Must Songwiters Disclose Brainwave Entrainment embedded in music?

By February 26, 2020 December 4th, 2020 No Comments

Sure, music alters mood – but if music and sound can be intentionally used as a technology to induce desired brain states in the listener, should that be disclosed?   As a songwriter, and a lover of the practical effects of Binaural Beats and Isochronic Tones, I sometimes wonder if legally I would be obligated to disclose if a recording I release has these very specific, mind-altering soundwaves embedded in the music. 

What I’m talking about here is an audio form of brain-entrainment:  a method of introducing sound into the ears in specific ways in order to encourage the brain to sympathetically mirror the same frequency of a given beat.  Brain entrainment can be performed by using more than just sound however; strobe lights, electromagnetic fields, and neurofeedback therapies are also commonly used. 

Hold on!! What are brainwaves anyway?  Here is a down and dirty explanation by some brain experts: 

Brainwaves are measurable, synchronized electrical impulses from masses of neurons communicating with one another (as defined by brainworksneurotherapy.com)

For a couple of years, I listened to a customized Binaural Beats program through Centerpointe Research Institute, called Holosync.  I was searching for deep meditation, an increase of mindfulness, and a practical method of reducing stress, and increasing happiness.  Their Holosync program sounds a bit fictional to some people, but I really loved the experience itself, and I liked the way that I felt after an audio meditation session.

Among many other benefits, the theory is that listening to binaural beats can challenge your brain to increase its stress threshold over time.   With continued listening, the daily challenges in life which may have triggered you to have a stress response, may not bother you as much.  Let me say this process actually feels really good.  I found these benefits to be generally true for me, and a few months in, I was happier overall. Also, when I would start my audio track, I would immediately feel sound-drunk. The brain-wave entrainment worked on me!  From my experience, the audio session would take my brain from the awakened state I was in, gently down into a deeply relaxed state, usually while still conscious (occasionally I’d fall asleep).  Then the audio took me back up to alert, and feeling grounded and centered by the end of the meditation. Upon completion, I felt refreshed.  I did feel like I had completed a deep, zen-like meditation, via the tools of this audio recording.  It was fantastic. I even at one point recorded my own voice to be subliminally inserted into my personalized CD’s with my own mantras. Then I had kids and lost the time that I used to have for this kind of meditation where I could afford to fully and safely tune out the world for 30-40 minutes per day.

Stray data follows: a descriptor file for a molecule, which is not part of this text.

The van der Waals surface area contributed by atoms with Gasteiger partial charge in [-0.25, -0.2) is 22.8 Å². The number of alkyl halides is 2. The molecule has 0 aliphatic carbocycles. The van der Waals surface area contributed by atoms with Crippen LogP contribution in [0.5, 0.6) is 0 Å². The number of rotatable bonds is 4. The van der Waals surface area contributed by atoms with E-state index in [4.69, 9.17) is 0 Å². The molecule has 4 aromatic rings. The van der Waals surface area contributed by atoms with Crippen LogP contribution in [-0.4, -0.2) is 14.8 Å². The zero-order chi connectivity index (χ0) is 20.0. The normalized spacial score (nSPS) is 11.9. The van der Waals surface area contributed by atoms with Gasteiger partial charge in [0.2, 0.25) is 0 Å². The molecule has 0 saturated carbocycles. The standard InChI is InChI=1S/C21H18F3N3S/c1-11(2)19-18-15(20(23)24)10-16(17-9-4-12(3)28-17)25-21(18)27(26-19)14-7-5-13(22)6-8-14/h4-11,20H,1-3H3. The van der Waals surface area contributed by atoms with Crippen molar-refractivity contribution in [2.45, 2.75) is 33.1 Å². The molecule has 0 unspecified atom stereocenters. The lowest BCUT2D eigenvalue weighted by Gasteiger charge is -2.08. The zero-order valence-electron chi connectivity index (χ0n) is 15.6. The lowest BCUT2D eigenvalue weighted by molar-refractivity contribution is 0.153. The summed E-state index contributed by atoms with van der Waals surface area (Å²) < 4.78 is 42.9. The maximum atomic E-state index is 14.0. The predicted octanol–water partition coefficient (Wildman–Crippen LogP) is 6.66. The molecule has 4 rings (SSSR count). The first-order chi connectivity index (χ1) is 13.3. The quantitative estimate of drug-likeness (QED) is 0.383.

Binaural Beats are surprisingly a very old technology.  Heinrich Wilhelm Dove discovered in 1839, that when two separate tones were delivered to each ear separately, the difference in Hz is noticed by the brain, and this difference in Hz coaxes the brain to sympathetically go into the brain state of that frequency measurement.  For example, if a tone of 100 Hz was sent into one ear, and a tone of 105Hz is sent into the other, the difference is 5Hz. Your brain perceives a tone that is beating at a rate of 5 times per second. 5Hz falls within the category of “theta waves” (3-8 Hz), smack in the middle of a pattern of brainwaves that are usually accompanied by sleep or deep meditation.  Theta is the twilight state between waking and sleep.  When I think about whether I should send someone unknowingly into this brain state via brain entrainment embedded within the tones of my songs, I sincerely think it could be dangerous and irresponsible! Imagine jamming out to a song, at the wheel of your car on the freeway, and then you slowly start to feel… dreamy… Not so good.